This is a question I received recently:
How can we increase our rates during the negotiation stage?
Let’s answer it together.
If you have a pricing question or dilemma, write to me and I’ll be happy to answer it in a future issue of the newsletter.
A software services company started a conversation with a potential client in the first months of 2021. In the initial meetings they shared with the client their rate card.
A few months pass and nothing happens. Now this potential client is back and wants to discuss a project.
In the meantime, the software company increased their standard rate card.
What should they do?
Can they communicate their new, higher prices? Or should they continue the conversation based on the older, lower prices?
Why is this an issue
In a situation like this, it seems like the supplier is at a disadvantage, whatever they do.
If they communicate the higher prices, they can almost certainly expect a negative response. It can make them look unprofessional and untrustworthy. For sure not a good start to any relationship. It might even lead to losing this opportunity altogether.
On the other hand, if they stick with the lower prices, it’s likely this means the project, if they get it, will have a very low profitability, maybe even lose money on it. Definitely not a situation that is conducive to a long-term quality relationship.
What can you do if you are in a similar situation?
First, you should never be in this situation
Yes, I know, most buyers ask you to give them pricing information from the first meeting, before you know anything about the project or about them. So you give them your standard rate card.
And if you increase your standard rates at some point (as you should be doing, at least once a year), then you will face this exact same issue for all discussions in the pipeline at that moment.
There are 2 ways to mitigate this risk.
1. Never give your standard rates.
Always communicate pricing linked to a certain project, with timeline, resources and deliverables.
By doing this, if the customer goes quiet after you send the proposal, a few months (or years) pass by and then they return, you are not constrained by the initial pricing proposal.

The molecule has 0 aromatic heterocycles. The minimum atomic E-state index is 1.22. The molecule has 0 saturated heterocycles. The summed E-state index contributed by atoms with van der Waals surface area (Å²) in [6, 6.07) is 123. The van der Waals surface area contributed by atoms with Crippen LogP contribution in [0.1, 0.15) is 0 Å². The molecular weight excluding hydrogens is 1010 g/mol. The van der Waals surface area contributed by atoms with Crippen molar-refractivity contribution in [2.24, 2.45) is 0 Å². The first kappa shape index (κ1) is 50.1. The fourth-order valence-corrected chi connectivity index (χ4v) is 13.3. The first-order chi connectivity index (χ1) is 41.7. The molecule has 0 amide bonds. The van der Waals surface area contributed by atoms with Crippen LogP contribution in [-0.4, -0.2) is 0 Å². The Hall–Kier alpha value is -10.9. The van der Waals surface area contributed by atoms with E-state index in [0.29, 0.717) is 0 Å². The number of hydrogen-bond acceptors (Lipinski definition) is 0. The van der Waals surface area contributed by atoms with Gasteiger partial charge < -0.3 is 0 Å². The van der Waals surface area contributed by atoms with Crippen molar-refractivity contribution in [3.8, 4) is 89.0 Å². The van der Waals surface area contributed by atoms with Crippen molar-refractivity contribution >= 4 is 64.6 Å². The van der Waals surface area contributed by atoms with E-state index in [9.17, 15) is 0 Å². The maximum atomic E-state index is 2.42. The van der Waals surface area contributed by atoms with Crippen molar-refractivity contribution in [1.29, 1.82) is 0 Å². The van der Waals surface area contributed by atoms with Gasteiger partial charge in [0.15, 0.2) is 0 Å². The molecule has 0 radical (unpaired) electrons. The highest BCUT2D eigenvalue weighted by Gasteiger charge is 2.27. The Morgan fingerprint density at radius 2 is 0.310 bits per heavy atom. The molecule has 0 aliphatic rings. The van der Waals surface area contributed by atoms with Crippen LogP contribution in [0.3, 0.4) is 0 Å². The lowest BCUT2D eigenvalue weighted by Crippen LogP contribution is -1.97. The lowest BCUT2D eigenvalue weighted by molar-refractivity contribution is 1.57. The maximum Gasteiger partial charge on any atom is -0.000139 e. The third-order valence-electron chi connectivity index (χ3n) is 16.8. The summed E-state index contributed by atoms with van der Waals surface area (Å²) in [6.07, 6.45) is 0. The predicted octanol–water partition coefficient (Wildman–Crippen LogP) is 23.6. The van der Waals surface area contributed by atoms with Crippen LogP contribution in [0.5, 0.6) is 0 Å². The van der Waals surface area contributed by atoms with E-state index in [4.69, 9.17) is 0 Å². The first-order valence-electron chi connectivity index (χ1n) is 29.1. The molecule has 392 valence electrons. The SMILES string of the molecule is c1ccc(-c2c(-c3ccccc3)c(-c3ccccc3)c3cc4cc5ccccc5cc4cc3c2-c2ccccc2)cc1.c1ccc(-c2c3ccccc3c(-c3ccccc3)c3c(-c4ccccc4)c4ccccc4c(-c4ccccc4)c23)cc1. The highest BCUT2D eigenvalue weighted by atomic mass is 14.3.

Even if the client wants an offer for the exact same project, it’s a different situation now: things have evolved, costs have increased, the team would be different, you have every reason to apply different rates and the client will have to accept that.
2. Your rate card should be an interval, not a number.
If you cannot avoid it and need to share a standard rate card with a potential client, don’t make the mistake of sharing a list of prices expressed as a single number (such as 60 EUR/hour or 9.600 EUR/month/FTE).
Always, always use an interval.
“Our hourly rate is between 60 and 80 EUR/hour, depending on the length of the project, the size of the team, the complexity of the project, etc.”
There are probably at least ten other variables that can be communicated to a client as having an influence on the price point.
If someone that received the rate card last year comes back now and your standard rates have been increased in the meantime, you have some room for manoeuvre, without risking to look unprofessional or untrustworthy.
Bonus tip: Put an expiration date on any proposal you make that includes pricing information. And enforce it.
It’s not a cure for all, but in some situations this is enough. When your financial proposal has a “valid by” date on it, if a potential client comes back later, there is no moral or economical reason for them to expect to find the same prices.
WHAT THIS MEANS FOR YOU
What if you didn’t do any of these and you find yourself in the situation we started from?
In most cases, I would say you should communicate the higher prices.
Take the same steps you would take to increase the rates for an existing client.
Don’t just throw the new rates to the potential client as if it’s no big deal. It is a big deal, for both of you. You need to take the time to explain it properly and to make sure they understand and accept your reasoning.
It is tricky, so it does require extra care and preparation.
But it’s certainly worth the effort for the extra revenues (and, more importantly, profits).